As we all know, Quality Assurance (QA) is more than just testing a product. It is more than ensuring the quality of the product for customers. It is about helping everyone become better at what they do—helping find those deep-rooted issues that create problems and frustrations down the workflow. It removes barriers between teams and disciplines to work together and improve overall value, inside and outside the organization.
1 – Keeping the house in order
One of the things that will stop any far-reaching improvement initiative from any department is having issues within. A Gardner should not be advising their neighbours when their lawn looks worse than theirs. Why should others listen when they don’t practice what they preach? Having that environment that others can look at and say, “yeah, I want us to work like that.” It can go a long way to influence change.
2 – Metrics
If you don’t have the numbers to back up to measure against, then any change requests will only sound good but not get past the initial conversation. Everyone wants to make things easier to how work is done. It would be sporadic to hear someone say, “Oh yeah, I like getting frustrated when an issue comes up.”
A good metrics program can help give that added support for added details on what is going on. Keep in mind a metrics program is not software. It has a process in place to collect and use the data. There are plenty of programs out there to help organize and display. What is important is ensuring it is the correct data and that everyone knows what is collected.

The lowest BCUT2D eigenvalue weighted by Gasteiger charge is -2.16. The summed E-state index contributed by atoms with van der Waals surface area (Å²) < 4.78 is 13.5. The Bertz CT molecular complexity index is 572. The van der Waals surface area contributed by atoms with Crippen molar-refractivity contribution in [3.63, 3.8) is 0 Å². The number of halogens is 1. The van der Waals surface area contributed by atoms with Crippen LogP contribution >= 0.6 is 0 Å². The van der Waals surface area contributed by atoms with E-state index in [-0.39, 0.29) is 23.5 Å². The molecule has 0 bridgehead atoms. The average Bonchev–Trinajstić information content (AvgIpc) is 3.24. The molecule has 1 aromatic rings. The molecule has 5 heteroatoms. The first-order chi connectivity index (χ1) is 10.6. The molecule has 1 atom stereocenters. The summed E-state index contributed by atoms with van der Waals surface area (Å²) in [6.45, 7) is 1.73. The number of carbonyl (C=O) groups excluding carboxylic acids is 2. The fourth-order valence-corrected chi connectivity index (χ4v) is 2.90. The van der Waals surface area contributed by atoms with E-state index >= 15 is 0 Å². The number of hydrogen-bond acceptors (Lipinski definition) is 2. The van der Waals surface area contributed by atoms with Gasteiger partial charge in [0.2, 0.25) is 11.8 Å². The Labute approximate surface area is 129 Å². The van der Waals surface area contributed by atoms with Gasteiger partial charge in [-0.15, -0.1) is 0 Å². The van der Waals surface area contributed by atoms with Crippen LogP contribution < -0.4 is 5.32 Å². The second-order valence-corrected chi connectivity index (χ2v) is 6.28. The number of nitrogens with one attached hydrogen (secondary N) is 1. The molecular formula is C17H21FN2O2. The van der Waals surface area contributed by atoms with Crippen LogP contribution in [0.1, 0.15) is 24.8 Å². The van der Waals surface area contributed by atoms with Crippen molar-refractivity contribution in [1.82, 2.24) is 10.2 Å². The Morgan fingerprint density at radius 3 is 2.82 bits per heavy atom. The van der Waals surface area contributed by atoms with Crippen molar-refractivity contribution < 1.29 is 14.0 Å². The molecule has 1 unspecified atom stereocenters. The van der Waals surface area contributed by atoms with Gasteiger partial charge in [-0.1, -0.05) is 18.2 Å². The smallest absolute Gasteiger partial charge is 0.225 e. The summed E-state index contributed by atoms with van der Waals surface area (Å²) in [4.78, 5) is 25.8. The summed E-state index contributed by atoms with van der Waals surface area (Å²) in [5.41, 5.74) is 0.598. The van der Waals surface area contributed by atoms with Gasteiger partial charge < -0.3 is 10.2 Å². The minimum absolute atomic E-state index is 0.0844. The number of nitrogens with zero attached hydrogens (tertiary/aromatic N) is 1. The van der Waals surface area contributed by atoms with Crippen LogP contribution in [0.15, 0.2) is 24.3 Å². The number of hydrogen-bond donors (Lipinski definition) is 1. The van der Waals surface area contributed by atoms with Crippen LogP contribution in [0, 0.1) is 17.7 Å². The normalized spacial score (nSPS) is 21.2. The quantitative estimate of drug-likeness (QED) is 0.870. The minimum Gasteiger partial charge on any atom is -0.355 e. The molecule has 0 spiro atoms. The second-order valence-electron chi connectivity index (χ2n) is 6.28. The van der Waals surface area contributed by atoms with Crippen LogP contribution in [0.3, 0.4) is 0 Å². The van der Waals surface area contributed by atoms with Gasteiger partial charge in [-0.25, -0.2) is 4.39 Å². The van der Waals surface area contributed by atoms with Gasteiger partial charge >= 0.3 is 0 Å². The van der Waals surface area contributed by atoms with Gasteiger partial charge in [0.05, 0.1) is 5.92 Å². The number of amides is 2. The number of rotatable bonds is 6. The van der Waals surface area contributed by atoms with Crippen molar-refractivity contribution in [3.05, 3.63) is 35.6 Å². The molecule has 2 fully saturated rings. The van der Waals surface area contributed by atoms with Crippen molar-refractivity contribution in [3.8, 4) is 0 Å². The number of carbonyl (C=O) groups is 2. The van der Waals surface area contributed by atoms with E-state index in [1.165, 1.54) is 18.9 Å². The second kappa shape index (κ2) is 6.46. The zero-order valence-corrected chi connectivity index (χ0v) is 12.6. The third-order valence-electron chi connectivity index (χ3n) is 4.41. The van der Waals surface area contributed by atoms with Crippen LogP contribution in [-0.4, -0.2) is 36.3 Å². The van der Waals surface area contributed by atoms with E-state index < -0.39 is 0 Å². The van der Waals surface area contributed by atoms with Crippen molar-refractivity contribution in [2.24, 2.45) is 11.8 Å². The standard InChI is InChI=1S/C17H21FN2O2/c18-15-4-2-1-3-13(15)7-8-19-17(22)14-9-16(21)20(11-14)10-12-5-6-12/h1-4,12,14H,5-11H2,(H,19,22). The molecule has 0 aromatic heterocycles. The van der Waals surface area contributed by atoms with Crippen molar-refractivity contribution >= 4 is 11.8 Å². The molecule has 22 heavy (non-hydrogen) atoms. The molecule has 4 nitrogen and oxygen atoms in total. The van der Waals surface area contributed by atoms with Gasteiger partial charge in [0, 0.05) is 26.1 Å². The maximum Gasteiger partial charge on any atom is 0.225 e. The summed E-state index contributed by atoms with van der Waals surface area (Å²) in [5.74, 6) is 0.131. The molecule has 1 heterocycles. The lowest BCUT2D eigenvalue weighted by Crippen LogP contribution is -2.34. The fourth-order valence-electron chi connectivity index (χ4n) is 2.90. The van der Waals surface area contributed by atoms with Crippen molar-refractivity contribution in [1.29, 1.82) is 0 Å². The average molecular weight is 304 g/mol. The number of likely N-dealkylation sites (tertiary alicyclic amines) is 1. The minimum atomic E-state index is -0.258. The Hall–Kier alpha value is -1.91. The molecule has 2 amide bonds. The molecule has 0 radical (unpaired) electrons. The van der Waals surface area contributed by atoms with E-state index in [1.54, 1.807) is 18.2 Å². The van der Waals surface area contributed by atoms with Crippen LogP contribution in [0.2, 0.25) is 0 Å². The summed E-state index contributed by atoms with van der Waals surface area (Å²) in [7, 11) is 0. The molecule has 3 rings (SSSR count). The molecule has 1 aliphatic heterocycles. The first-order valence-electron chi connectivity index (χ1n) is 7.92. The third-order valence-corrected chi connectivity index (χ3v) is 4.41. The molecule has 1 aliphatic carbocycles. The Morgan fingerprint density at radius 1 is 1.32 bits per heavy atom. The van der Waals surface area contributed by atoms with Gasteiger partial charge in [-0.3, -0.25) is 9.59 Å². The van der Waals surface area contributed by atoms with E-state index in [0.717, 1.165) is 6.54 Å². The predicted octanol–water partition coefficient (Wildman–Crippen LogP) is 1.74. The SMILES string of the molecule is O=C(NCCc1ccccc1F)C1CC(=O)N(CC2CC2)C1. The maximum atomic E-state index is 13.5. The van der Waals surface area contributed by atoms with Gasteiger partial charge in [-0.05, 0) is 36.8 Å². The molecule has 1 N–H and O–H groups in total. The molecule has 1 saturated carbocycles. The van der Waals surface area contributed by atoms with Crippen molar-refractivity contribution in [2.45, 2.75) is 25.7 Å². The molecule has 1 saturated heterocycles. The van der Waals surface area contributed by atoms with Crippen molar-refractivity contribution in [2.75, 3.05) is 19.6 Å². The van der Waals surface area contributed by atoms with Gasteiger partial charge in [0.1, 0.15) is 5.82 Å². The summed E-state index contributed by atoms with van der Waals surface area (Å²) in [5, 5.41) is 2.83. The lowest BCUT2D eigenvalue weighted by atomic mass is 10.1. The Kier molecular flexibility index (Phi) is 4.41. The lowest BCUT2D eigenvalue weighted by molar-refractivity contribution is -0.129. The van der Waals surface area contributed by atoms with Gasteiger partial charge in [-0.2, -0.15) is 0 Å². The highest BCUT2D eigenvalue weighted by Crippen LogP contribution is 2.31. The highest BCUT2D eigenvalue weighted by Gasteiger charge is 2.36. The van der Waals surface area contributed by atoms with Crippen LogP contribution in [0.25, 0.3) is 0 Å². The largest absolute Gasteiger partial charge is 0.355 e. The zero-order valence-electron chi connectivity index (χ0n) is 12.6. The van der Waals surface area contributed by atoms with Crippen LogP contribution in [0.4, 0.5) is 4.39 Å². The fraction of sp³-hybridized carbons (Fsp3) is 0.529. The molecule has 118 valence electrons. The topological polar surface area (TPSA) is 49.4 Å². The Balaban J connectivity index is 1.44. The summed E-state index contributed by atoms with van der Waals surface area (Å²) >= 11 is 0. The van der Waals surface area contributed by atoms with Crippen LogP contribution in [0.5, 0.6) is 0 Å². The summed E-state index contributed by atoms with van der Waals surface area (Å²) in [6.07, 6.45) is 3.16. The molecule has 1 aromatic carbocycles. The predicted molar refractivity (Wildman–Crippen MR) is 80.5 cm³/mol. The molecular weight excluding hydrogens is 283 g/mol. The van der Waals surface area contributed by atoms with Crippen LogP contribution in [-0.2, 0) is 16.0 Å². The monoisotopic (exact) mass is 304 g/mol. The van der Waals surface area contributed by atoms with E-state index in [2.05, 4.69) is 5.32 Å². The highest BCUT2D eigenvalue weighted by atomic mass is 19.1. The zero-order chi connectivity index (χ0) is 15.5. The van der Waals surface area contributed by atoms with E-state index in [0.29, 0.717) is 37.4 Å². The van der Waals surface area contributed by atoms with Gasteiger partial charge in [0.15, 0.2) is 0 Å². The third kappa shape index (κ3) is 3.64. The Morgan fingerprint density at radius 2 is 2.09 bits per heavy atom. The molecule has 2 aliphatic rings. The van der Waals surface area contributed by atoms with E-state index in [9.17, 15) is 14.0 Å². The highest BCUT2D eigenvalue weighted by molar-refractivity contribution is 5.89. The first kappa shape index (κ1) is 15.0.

3 – Root Cause Analysis
To take a QA department from good to significant requires a detailed Root Cause Analysis program. Without it, teams will treat symptoms of problems and not determine the right solutions to eliminate them from existence. An RCA program is not just a matter of doing defect counts of issues like Coding or environment. It is a matter of working together as a team and dig for answers. Then work collaboratively on the fix and how to implement it.
4 – Understand the audience
Do you know your audience? Do you understand how information is assimilated and used to make the right decisions? Regardless of where you are in the organization, if you do not understand how the different stakeholders understand information, you could be missing the mark. Everyone takes in information differently, and something as simple as a bar graph could end up confusing when a pie chart with the same report makes all the difference in the world.
5 – Trust
The first four items, along with the confidence in the work, help establish a strong level of trust. Removing barriers between teams and organically grow the level of collaboration across the enterprise that continuous improvement will be second nature.
In September, there are two opportunities for QA teams and leadership to help turn these five things into reality: The Test Managers Conference and QUEST X. Both virtual conferences will be spread out over time and each one with specific goals.
QUEST X will be for analysts to discuss issues and tips on how to improve on the front lines. This conference is an excellent opportunity to have the conference experience without travel and taking full days off to gather information. Contact QAI at http://www.qaiusa.com/ for more details.
The Test Managers Conference, like QUEST X, will be a 6-week conference/workshop for QA leaders to discuss and work through issues that concern them with industry leaders. For more information, check out the site https://www.softwarequalityconference.ca/.